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Here are two sentences patterns:

Have you ever been to the opera when you lived in Milan?

and

Did you ever go to the opera when you lived in Milan?

What is the difference between them? How can we say, which is right sentence?

  • Present Perfect requires or implies a reference point in the present. But Simple Past can only possibly provide a reference point in the past. So it doesn't work or make sense. Scratch the two words "you lived", and it works again. – RegDwigнt Jun 24 '15 at 12:27
  • Neither sentence is correct English, because in English you do not “go to opera”, but to the opera. – Janus Bahs Jacquet Jun 24 '15 at 12:36
  • @JanusBahsJacquet 'the' added, but that makes it more obvious that the first sentence is not correct because of the tense with the 'when...' clause. Also, Rob's tense question (possible duplicate) doesn't include the 'did you ever...' pattern. – Mitch Jun 25 '15 at 2:01
  • @Janus: I too had misgivings on that score, but I faithfully reproduced OP's text without the on the grounds that I figured it was at the very least "credible" (older and wiser, I've now fallen into line! :). I certainly have no probably with article-less I don't really like opera, or The State should not subsidise opera. I guess the article only becomes necessary when it's actually more of a reference to the opera house. – FumbleFingers Jun 25 '15 at 21:20
1

I should start by admitting that although I can describe a usage distinction between Did you [verb] when [context]? and Have you [verbed] when [context]?, I can't explain exactly why it applies.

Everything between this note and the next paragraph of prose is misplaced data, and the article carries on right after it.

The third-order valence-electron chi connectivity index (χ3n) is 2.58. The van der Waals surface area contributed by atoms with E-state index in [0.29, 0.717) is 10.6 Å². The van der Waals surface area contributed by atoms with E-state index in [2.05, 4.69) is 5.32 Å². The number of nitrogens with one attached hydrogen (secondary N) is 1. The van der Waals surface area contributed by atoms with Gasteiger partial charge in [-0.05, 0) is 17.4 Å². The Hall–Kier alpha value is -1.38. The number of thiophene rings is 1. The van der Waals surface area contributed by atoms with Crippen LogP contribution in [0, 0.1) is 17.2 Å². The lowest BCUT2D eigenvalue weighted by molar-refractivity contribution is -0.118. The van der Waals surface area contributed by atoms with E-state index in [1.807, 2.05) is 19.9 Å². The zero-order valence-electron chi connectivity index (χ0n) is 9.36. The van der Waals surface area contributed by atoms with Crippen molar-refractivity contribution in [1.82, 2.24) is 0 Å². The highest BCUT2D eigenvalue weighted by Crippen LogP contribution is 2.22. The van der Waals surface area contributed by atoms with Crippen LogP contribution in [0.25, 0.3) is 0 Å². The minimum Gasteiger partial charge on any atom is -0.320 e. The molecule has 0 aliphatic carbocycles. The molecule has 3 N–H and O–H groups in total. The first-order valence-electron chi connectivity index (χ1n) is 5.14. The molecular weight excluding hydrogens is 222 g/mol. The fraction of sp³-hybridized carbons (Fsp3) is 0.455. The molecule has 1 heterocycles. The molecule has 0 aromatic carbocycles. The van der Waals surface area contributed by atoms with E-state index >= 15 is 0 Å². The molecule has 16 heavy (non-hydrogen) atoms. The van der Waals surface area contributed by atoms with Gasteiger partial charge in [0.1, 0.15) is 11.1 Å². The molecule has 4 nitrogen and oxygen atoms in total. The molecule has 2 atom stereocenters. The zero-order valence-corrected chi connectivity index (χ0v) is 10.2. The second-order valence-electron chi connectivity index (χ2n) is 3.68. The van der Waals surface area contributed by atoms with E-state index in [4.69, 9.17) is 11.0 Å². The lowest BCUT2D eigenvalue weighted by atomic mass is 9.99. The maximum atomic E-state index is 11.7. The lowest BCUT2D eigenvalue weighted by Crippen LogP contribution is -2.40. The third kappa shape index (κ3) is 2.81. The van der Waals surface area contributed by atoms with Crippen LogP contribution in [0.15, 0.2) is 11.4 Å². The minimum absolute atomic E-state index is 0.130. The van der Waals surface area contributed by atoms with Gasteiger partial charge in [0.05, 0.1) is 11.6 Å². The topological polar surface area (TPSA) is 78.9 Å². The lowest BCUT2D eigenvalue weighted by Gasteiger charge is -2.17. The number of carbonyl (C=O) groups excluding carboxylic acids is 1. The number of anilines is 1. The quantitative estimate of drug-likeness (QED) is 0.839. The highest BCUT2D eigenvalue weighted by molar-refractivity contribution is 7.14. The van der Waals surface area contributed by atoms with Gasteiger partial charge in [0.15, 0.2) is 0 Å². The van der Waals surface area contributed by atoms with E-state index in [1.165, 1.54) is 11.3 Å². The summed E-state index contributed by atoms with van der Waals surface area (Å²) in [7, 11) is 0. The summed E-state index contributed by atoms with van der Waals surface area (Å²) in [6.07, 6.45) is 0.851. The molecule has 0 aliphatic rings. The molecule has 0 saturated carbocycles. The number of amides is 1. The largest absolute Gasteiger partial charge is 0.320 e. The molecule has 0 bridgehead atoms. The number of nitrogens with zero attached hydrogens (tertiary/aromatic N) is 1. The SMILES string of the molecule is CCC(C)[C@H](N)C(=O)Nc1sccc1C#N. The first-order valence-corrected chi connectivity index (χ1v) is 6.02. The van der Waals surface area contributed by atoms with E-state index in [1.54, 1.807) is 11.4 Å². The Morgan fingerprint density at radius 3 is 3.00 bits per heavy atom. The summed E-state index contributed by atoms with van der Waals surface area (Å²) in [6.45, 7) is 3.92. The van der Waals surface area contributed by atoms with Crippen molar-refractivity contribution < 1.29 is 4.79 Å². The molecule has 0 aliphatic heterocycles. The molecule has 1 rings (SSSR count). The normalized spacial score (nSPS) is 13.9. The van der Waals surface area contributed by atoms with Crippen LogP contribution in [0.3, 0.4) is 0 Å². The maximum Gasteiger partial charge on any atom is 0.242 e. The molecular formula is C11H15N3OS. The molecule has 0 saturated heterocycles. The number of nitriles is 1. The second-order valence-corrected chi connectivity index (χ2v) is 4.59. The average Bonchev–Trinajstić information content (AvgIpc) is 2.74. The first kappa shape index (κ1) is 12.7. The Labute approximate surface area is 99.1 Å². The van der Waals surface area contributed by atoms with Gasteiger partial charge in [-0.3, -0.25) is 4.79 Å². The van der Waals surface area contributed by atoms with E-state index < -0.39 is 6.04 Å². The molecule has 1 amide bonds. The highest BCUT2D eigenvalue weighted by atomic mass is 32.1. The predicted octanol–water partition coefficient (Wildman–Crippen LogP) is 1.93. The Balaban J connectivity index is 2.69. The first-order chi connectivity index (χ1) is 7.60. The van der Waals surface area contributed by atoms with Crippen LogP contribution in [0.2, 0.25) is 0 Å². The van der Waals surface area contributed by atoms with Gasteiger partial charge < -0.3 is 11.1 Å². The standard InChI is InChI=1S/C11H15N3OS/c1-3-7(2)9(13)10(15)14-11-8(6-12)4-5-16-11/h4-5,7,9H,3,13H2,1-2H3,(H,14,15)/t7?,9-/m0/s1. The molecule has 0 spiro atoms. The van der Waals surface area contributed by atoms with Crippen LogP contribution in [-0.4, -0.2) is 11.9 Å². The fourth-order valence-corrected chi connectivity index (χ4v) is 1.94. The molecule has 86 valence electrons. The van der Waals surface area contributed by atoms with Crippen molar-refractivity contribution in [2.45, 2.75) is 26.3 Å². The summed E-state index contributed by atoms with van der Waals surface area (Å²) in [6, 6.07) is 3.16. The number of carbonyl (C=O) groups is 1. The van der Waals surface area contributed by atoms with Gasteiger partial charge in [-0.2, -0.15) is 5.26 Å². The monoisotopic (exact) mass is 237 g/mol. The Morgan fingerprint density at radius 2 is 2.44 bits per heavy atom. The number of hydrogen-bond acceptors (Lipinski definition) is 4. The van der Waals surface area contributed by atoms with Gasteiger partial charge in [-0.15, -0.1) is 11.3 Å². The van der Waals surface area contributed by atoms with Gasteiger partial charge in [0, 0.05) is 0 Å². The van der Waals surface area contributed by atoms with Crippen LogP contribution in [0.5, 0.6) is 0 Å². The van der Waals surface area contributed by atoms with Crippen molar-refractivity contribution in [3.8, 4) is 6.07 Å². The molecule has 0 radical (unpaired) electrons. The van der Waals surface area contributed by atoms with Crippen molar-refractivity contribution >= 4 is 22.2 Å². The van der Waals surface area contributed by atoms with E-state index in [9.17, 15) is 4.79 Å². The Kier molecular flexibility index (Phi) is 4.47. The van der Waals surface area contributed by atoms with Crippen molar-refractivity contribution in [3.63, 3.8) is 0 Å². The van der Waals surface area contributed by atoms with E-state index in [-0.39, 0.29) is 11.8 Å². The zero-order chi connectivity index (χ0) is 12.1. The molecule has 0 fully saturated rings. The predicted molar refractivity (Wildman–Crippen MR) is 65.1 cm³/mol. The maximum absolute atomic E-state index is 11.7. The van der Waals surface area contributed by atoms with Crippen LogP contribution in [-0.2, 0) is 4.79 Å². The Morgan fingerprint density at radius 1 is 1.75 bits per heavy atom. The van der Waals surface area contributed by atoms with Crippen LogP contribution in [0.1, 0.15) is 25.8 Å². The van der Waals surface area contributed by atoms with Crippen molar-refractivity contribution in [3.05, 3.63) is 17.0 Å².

Consider...

1: Did you ever go to the opera when you were a drunk?
2: Have you ever been to the opera when you were drunk?

...where #1 probably refers to a single past timeframe (during which you had alcohol abuse issues), but #2 simply restricts the scope of the question to the co-occurrence of two past activities (being at the opera, and being drunk), either or both of which may never have occurred. Since I don't think the word ever makes any real difference, I'll also throw in...

3: Did you cry when you were a baby?
4: Did you cry as a baby?
5: ? Have you cried when you were a baby?
6: ? Have you cried as a baby?

...where the when/as-clauses are similar to #1 above - during a specific period which definitely occurred in the past, and won't occur again now or in the future. And to my ear, whereas the "did" construction also works in context #2 (at the same time as doing something/being in a specific state), the "have" version doesn't. Which is why I've marked #5, #6 as "questionable" forms.

It seems to me Have you [past participle]? is a present perfect form, which means it should imply some relevance to current time (of utterance). So perhaps the reason I can't endorse the last two examples above is simply because the specified past time period can't possibly occur again.

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  • @AndyT: Wow! That's a new one on me! Would you also say I was drunk when I said that and Did you say that when you were drunk don't work? If it's specifically "present perfect + when" that you don't like, what about I usually eat three meals a day, but I have sometimes skipped breakfast when I'm late for work? Would that have to be ...if I'm late for you? – FumbleFingers Jul 7 '15 at 13:10
  • @AndyT: I think almost no British schoolchildren have been formally "taught" things like this for over 50 years. Americans seem to go in for it more, probably because historically they've had a higher proportion of non-native speakers (and obviously NNS themselves need this kind of information). But in general, native speakers don't consciously "know" many grammatical rules - they just have opinions on what "sounds right" (or doesn't) when they hear things. – FumbleFingers Jul 7 '15 at 15:06

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